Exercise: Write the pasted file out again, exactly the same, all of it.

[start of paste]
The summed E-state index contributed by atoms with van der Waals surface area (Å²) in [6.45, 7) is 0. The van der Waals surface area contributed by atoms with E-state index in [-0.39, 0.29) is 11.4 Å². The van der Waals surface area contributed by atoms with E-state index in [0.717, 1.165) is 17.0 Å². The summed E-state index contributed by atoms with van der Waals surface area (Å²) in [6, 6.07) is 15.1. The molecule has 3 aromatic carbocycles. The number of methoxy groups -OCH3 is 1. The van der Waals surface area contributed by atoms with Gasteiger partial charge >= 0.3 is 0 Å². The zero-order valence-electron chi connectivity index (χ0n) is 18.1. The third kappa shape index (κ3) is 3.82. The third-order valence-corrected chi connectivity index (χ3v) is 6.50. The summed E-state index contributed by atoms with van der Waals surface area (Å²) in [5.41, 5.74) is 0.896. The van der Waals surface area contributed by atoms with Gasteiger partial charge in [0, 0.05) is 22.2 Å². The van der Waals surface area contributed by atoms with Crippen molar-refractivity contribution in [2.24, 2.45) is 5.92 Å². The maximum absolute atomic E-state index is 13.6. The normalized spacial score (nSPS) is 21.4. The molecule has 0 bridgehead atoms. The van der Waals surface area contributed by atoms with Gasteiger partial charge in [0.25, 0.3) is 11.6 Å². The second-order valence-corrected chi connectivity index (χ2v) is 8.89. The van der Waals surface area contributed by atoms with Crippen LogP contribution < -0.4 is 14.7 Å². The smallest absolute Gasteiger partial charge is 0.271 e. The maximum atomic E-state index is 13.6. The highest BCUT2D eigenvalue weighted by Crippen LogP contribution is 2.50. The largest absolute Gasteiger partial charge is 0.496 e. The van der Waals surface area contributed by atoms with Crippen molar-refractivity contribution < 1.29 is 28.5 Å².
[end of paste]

The summed E-state index contributed by atoms with van der Waals surface area (Å²) in [6.45, 7) is 0. The van der Waals surface area contributed by atoms with E-state index in [-0.39, 0.29) is 11.4 Å². The van der Waals surface area contributed by atoms with E-state index in [0.717, 1.165) is 17.0 Å². The summed E-state index contributed by atoms with van der Waals surface area (Å²) in [6, 6.07) is 15.1. The molecule has 3 aromatic carbocycles. The number of methoxy groups -OCH3 is 1. The van der Waals surface area contributed by atoms with Gasteiger partial charge >= 0.3 is 0 Å². The zero-order valence-electron chi connectivity index (χ0n) is 18.1. The third kappa shape index (κ3) is 3.82. The third-order valence-corrected chi connectivity index (χ3v) is 6.50. The summed E-state index contributed by atoms with van der Waals surface area (Å²) in [5.41, 5.74) is 0.896. The van der Waals surface area contributed by atoms with Gasteiger partial charge in [0, 0.05) is 22.2 Å². The van der Waals surface area contributed by atoms with Crippen molar-refractivity contribution in [2.24, 2.45) is 5.92 Å². The maximum absolute atomic E-state index is 13.6. The normalized spacial score (nSPS) is 21.4. The molecule has 0 bridgehead atoms. The van der Waals surface area contributed by atoms with Gasteiger partial charge in [0.25, 0.3) is 11.6 Å². The second-order valence-corrected chi connectivity index (χ2v) is 8.89. The van der Waals surface area contributed by atoms with Crippen LogP contribution < -0.4 is 14.7 Å². The smallest absolute Gasteiger partial charge is 0.271 e. The maximum atomic E-state index is 13.6. The highest BCUT2D eigenvalue weighted by Crippen LogP contribution is 2.50. The largest absolute Gasteiger partial charge is 0.496 e. The van der Waals surface area contributed by atoms with Crippen molar-refractivity contribution < 1.29 is 28.5 Å².